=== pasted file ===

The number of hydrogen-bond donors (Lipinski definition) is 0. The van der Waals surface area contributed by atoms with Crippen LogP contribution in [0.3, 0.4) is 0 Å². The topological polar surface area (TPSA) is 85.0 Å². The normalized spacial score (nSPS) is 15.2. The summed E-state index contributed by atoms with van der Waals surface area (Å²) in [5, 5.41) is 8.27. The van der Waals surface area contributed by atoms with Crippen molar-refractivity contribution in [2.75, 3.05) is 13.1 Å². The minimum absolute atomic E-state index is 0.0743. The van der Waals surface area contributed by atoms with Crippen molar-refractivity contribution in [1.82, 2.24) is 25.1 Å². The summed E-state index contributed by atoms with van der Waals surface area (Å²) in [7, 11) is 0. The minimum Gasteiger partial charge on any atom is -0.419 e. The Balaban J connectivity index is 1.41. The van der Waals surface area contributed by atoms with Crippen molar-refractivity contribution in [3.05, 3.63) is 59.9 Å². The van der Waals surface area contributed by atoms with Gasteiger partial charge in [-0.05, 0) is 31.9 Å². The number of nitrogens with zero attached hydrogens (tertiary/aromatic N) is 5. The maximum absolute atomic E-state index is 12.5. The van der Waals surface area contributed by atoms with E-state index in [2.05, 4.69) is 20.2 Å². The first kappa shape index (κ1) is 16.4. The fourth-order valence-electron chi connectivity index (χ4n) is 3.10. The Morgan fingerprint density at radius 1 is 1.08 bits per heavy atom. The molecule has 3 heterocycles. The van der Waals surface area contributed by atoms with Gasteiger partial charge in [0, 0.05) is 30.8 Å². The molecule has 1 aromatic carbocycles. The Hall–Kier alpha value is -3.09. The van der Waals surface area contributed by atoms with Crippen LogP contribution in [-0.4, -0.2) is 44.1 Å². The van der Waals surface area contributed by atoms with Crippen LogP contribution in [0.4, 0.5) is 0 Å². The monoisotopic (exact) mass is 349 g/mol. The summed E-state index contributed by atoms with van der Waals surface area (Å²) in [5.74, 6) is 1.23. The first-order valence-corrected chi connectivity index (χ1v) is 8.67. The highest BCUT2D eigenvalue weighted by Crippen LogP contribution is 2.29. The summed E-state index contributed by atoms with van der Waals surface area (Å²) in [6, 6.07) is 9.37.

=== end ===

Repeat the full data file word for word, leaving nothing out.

The number of hydrogen-bond donors (Lipinski definition) is 0. The van der Waals surface area contributed by atoms with Crippen LogP contribution in [0.3, 0.4) is 0 Å². The topological polar surface area (TPSA) is 85.0 Å². The normalized spacial score (nSPS) is 15.2. The summed E-state index contributed by atoms with van der Waals surface area (Å²) in [5, 5.41) is 8.27. The van der Waals surface area contributed by atoms with Crippen molar-refractivity contribution in [2.75, 3.05) is 13.1 Å². The minimum absolute atomic E-state index is 0.0743. The van der Waals surface area contributed by atoms with Crippen molar-refractivity contribution in [1.82, 2.24) is 25.1 Å². The summed E-state index contributed by atoms with van der Waals surface area (Å²) in [7, 11) is 0. The minimum Gasteiger partial charge on any atom is -0.419 e. The Balaban J connectivity index is 1.41. The van der Waals surface area contributed by atoms with Crippen molar-refractivity contribution in [3.05, 3.63) is 59.9 Å². The van der Waals surface area contributed by atoms with Gasteiger partial charge in [-0.05, 0) is 31.9 Å². The number of nitrogens with zero attached hydrogens (tertiary/aromatic N) is 5. The maximum absolute atomic E-state index is 12.5. The van der Waals surface area contributed by atoms with E-state index in [2.05, 4.69) is 20.2 Å². The first kappa shape index (κ1) is 16.4. The fourth-order valence-electron chi connectivity index (χ4n) is 3.10. The Morgan fingerprint density at radius 1 is 1.08 bits per heavy atom. The molecule has 3 heterocycles. The van der Waals surface area contributed by atoms with Gasteiger partial charge in [0, 0.05) is 30.8 Å². The molecule has 1 aromatic carbocycles. The Hall–Kier alpha value is -3.09. The van der Waals surface area contributed by atoms with Crippen LogP contribution in [-0.4, -0.2) is 44.1 Å². The van der Waals surface area contributed by atoms with Crippen LogP contribution in [0.4, 0.5) is 0 Å². The monoisotopic (exact) mass is 349 g/mol. The summed E-state index contributed by atoms with van der Waals surface area (Å²) in [5.74, 6) is 1.23. The first-order valence-corrected chi connectivity index (χ1v) is 8.67. The highest BCUT2D eigenvalue weighted by Crippen LogP contribution is 2.29. The summed E-state index contributed by atoms with van der Waals surface area (Å²) in [6, 6.07) is 9.37.